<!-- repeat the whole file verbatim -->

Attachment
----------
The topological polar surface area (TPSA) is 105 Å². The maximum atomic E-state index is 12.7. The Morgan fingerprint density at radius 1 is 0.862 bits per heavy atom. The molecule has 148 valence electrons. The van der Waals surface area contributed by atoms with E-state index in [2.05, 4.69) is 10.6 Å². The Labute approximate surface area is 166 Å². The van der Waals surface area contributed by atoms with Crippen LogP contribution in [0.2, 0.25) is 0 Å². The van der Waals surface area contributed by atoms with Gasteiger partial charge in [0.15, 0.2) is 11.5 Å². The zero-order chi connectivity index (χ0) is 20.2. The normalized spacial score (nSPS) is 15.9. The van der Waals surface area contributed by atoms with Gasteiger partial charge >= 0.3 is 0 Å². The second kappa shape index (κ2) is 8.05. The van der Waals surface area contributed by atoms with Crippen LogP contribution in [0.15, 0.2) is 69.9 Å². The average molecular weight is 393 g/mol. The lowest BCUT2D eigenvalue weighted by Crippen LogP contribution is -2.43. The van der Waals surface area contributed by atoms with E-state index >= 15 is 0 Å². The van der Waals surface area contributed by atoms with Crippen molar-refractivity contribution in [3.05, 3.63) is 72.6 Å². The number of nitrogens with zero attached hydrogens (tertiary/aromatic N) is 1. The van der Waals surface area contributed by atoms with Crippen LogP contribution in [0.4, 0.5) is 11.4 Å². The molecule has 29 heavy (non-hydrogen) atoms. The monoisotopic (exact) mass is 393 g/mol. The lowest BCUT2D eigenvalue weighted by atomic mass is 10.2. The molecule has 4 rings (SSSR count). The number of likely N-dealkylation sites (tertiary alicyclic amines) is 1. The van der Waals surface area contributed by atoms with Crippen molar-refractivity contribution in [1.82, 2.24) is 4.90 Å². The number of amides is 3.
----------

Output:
The topological polar surface area (TPSA) is 105 Å². The maximum atomic E-state index is 12.7. The Morgan fingerprint density at radius 1 is 0.862 bits per heavy atom. The molecule has 148 valence electrons. The van der Waals surface area contributed by atoms with E-state index in [2.05, 4.69) is 10.6 Å². The Labute approximate surface area is 166 Å². The van der Waals surface area contributed by atoms with Crippen LogP contribution in [0.2, 0.25) is 0 Å². The van der Waals surface area contributed by atoms with Gasteiger partial charge in [0.15, 0.2) is 11.5 Å². The zero-order chi connectivity index (χ0) is 20.2. The normalized spacial score (nSPS) is 15.9. The van der Waals surface area contributed by atoms with Gasteiger partial charge >= 0.3 is 0 Å². The second kappa shape index (κ2) is 8.05. The van der Waals surface area contributed by atoms with Crippen LogP contribution in [0.15, 0.2) is 69.9 Å². The average molecular weight is 393 g/mol. The lowest BCUT2D eigenvalue weighted by Crippen LogP contribution is -2.43. The van der Waals surface area contributed by atoms with E-state index >= 15 is 0 Å². The van der Waals surface area contributed by atoms with Crippen molar-refractivity contribution in [3.05, 3.63) is 72.6 Å². The number of nitrogens with zero attached hydrogens (tertiary/aromatic N) is 1. The van der Waals surface area contributed by atoms with Crippen LogP contribution in [0.4, 0.5) is 11.4 Å². The molecule has 29 heavy (non-hydrogen) atoms. The monoisotopic (exact) mass is 393 g/mol. The lowest BCUT2D eigenvalue weighted by atomic mass is 10.2. The molecule has 4 rings (SSSR count). The number of likely N-dealkylation sites (tertiary alicyclic amines) is 1. The van der Waals surface area contributed by atoms with Crippen molar-refractivity contribution in [1.82, 2.24) is 4.90 Å². The number of amides is 3.